I learned to be myself at Lewis & Clark.
Degree and Class Year
Job Title, Organization
What three words would you use to describe L&C?
What made you want to come to Lewis & Clark?
I came to Lewis & Clark as a transfer student. Fresh out of high school at 18 years old, I attended a very large university predominantly centered around its sports teams and Greek life; I felt so lost in the crowd and out of my element. After my sophomore year, I took a year off to figure out what I wanted to do and then decided to transfer. I wanted to find a small, liberal arts college that valued community, fostered critical thinking, and valued academic excellence. I applied to several colleges up and down the West Coast, however I was particularly struck by both Lewis & Clark College and the city of Portland. Several friends living in Portland at the time loved the area and encouraged me to visit the city and tour the campus. Of course, Lewis & Clark is a beautiful campus, both in the landscaping and the buildings. I transferred to Lewis & Clark because it offered me everything I wanted and needed in a college experience at 18 years old, except by then I was 23 and ready to make full use of it! It gave me a bustling community full of activities and events pertinent to my interests. It gave me rigorous academics that challenged me and extracurriculars I felt passionate about pursuing. It gave me friends and professors who cared about me. It gave me Portland, an incredible city with so much to offer young people. It gave me the space to cultivate myself into the person that I wanted to be.
What have you been doing since graduation?
Since graduation, I have worked as a nonprofit consultant in Portland. The consulting company I work for serves statewide and regional nonprofits, public and private grantmaking foundations, philanthropic organizations, public agencies, sovereign Tribal entities, and more to help them achieve their big, bold visions through high-quality, holistic technical assistance. We work to deepen the philanthropic sector’s impact through curated grant-making support, strategic new partnerships, and value-add initiatives to expand investments. I also served on the Board of Directors for Young Nonprofit Professional Network Portland (YNPN Portland) for about two years. YNPN Portland is a volunteer-led and -run organization that supports current and future nonprofit and community leaders by connecting them to training, networking events, online communities, service opportunities, and other means of professional development. This organization supports the development of young professionals to strengthen their role in a viable, inclusive, and collaborative nonprofit sector.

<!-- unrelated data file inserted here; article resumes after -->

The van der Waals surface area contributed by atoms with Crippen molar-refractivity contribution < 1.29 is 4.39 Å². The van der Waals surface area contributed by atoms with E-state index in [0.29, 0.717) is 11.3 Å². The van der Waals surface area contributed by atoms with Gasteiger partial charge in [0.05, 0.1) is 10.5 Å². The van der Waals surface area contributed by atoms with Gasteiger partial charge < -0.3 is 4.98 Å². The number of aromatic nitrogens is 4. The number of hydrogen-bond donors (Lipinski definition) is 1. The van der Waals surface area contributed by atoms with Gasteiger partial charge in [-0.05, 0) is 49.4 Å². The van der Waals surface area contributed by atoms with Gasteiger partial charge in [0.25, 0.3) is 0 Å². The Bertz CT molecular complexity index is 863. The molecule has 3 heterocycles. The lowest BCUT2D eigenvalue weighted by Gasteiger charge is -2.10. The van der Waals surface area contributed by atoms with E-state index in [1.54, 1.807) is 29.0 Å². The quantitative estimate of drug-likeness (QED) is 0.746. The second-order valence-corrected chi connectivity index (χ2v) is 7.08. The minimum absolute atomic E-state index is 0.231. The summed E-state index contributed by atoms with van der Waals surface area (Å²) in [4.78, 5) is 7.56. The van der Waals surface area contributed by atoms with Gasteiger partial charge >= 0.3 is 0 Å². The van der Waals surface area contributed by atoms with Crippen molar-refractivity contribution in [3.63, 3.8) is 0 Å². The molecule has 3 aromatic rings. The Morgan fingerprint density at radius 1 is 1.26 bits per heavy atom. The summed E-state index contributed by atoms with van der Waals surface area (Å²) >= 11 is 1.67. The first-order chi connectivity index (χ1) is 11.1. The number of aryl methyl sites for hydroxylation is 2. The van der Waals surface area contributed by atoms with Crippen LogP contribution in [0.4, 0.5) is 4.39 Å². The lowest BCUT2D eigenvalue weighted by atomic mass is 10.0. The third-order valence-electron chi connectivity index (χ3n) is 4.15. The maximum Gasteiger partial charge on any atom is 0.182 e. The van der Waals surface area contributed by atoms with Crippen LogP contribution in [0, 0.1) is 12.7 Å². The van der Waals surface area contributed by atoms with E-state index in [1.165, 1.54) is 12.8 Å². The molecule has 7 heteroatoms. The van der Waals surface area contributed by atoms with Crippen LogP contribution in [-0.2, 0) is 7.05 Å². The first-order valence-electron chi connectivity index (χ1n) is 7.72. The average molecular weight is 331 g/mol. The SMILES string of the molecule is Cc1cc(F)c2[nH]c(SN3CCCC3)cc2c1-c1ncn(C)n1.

How did Lewis & Clark prepare you for professional work?
Lewis & Clark prepared me for post-grad professional work in several ways. Of course, I received a stellar education and learning to balance demanding extracurriculars and academics prepared me for a professional career. I also learned to better advocate for myself, ask for support when necessary, and build relationships. My time spent volunteering at Lewis & Clark’s Feminist Student Union really got my wheels turning about pursuing a professional career in the nonprofit sector. When I graduated, I found a great job that balances my interests in social justice and philanthropy with my educational background in writing.
What would you say is the most important thing you learned at Lewis & Clark?
This may sound cheesy, but I learned to be myself. I have always been very independent, and Lewis & Clark gave me the space to learn about my interests, explore my passions, and find my community. College is what you make it; Lewis & Clark provides the resources, support, and structure—your experiences can be tailored to your liking.
Why did you major in English?
I decided to major in English at my previous college, where I was focused on the creative writing track. I have always enjoyed both creative and technical writing, and wanted to pursue a degree to bolster this skill. When I decided to transfer to Lewis & Clark, I learned that creative writing is offered as a minor, not a separate track within the English major. While I ultimately decided not to pursue the additional minor, I immensely enjoyed majoring in English.
How do you stay connected to Lewis & Clark as an alum?